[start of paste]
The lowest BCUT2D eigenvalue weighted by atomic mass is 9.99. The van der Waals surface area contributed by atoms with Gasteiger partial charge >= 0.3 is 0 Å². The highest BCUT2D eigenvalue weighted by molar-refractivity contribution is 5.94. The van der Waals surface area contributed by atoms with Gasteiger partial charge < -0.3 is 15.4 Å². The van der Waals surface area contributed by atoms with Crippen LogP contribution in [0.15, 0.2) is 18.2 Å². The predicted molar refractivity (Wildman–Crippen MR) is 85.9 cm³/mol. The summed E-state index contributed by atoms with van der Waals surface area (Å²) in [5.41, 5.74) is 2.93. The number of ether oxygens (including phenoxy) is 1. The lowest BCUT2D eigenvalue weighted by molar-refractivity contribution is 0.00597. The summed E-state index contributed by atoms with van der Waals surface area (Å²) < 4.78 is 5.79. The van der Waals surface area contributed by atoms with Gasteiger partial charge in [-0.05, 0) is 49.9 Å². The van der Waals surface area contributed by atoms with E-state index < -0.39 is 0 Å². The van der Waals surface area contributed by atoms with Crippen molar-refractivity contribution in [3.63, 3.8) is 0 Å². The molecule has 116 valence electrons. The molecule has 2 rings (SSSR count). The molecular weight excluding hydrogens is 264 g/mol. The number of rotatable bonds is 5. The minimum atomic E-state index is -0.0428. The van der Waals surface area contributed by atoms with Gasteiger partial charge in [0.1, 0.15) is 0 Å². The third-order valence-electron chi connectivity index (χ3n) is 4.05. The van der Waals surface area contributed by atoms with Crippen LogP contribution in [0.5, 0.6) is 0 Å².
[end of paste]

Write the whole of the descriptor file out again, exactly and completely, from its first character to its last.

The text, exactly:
The lowest BCUT2D eigenvalue weighted by atomic mass is 9.99. The van der Waals surface area contributed by atoms with Gasteiger partial charge >= 0.3 is 0 Å². The highest BCUT2D eigenvalue weighted by molar-refractivity contribution is 5.94. The van der Waals surface area contributed by atoms with Gasteiger partial charge < -0.3 is 15.4 Å². The van der Waals surface area contributed by atoms with Crippen LogP contribution in [0.15, 0.2) is 18.2 Å². The predicted molar refractivity (Wildman–Crippen MR) is 85.9 cm³/mol. The summed E-state index contributed by atoms with van der Waals surface area (Å²) in [5.41, 5.74) is 2.93. The number of ether oxygens (including phenoxy) is 1. The lowest BCUT2D eigenvalue weighted by molar-refractivity contribution is 0.00597. The summed E-state index contributed by atoms with van der Waals surface area (Å²) < 4.78 is 5.79. The van der Waals surface area contributed by atoms with Gasteiger partial charge in [-0.05, 0) is 49.9 Å². The van der Waals surface area contributed by atoms with E-state index < -0.39 is 0 Å². The van der Waals surface area contributed by atoms with Crippen molar-refractivity contribution in [3.63, 3.8) is 0 Å². The molecule has 116 valence electrons. The molecule has 2 rings (SSSR count). The molecular weight excluding hydrogens is 264 g/mol. The number of rotatable bonds is 5. The minimum atomic E-state index is -0.0428. The van der Waals surface area contributed by atoms with Gasteiger partial charge in [0.1, 0.15) is 0 Å². The third-order valence-electron chi connectivity index (χ3n) is 4.05. The van der Waals surface area contributed by atoms with Crippen LogP contribution in [0.5, 0.6) is 0 Å².